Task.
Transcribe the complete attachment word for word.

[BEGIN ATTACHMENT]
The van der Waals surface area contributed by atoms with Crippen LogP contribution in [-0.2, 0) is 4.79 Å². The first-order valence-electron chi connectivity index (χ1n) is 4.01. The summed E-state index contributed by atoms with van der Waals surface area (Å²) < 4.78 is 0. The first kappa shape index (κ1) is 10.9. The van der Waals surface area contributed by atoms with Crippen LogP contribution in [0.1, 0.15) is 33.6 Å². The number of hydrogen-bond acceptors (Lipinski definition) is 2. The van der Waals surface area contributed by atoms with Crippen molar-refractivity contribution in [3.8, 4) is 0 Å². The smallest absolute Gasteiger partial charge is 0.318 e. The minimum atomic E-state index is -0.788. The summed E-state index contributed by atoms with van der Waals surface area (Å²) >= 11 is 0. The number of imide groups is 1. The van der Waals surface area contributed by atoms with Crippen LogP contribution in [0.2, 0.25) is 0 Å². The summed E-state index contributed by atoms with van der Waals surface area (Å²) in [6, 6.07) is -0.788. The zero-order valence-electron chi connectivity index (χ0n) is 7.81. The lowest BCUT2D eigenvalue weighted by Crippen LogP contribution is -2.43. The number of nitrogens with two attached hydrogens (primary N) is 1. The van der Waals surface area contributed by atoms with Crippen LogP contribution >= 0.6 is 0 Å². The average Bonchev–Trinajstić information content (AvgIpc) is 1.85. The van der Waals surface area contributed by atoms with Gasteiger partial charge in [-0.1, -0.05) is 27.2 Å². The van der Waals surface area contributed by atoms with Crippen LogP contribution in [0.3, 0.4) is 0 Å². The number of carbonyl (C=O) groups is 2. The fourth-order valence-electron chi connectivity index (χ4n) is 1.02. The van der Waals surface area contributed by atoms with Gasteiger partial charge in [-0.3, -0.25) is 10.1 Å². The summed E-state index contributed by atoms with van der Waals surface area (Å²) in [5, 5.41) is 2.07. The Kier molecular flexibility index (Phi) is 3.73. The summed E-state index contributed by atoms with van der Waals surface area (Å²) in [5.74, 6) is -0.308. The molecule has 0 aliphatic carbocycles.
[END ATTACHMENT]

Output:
The van der Waals surface area contributed by atoms with Crippen LogP contribution in [-0.2, 0) is 4.79 Å². The first-order valence-electron chi connectivity index (χ1n) is 4.01. The summed E-state index contributed by atoms with van der Waals surface area (Å²) < 4.78 is 0. The first kappa shape index (κ1) is 10.9. The van der Waals surface area contributed by atoms with Crippen LogP contribution in [0.1, 0.15) is 33.6 Å². The number of hydrogen-bond acceptors (Lipinski definition) is 2. The van der Waals surface area contributed by atoms with Crippen molar-refractivity contribution in [3.8, 4) is 0 Å². The smallest absolute Gasteiger partial charge is 0.318 e. The minimum atomic E-state index is -0.788. The summed E-state index contributed by atoms with van der Waals surface area (Å²) >= 11 is 0. The number of imide groups is 1. The van der Waals surface area contributed by atoms with Crippen LogP contribution in [0.2, 0.25) is 0 Å². The summed E-state index contributed by atoms with van der Waals surface area (Å²) in [6, 6.07) is -0.788. The zero-order valence-electron chi connectivity index (χ0n) is 7.81. The lowest BCUT2D eigenvalue weighted by Crippen LogP contribution is -2.43. The number of nitrogens with two attached hydrogens (primary N) is 1. The van der Waals surface area contributed by atoms with Crippen LogP contribution >= 0.6 is 0 Å². The average Bonchev–Trinajstić information content (AvgIpc) is 1.85. The van der Waals surface area contributed by atoms with Gasteiger partial charge in [-0.1, -0.05) is 27.2 Å². The van der Waals surface area contributed by atoms with Crippen LogP contribution in [0.3, 0.4) is 0 Å². The number of carbonyl (C=O) groups is 2. The fourth-order valence-electron chi connectivity index (χ4n) is 1.02. The van der Waals surface area contributed by atoms with Gasteiger partial charge in [-0.3, -0.25) is 10.1 Å². The summed E-state index contributed by atoms with van der Waals surface area (Å²) in [5, 5.41) is 2.07. The Kier molecular flexibility index (Phi) is 3.73. The summed E-state index contributed by atoms with van der Waals surface area (Å²) in [5.74, 6) is -0.308. The molecule has 0 aliphatic carbocycles.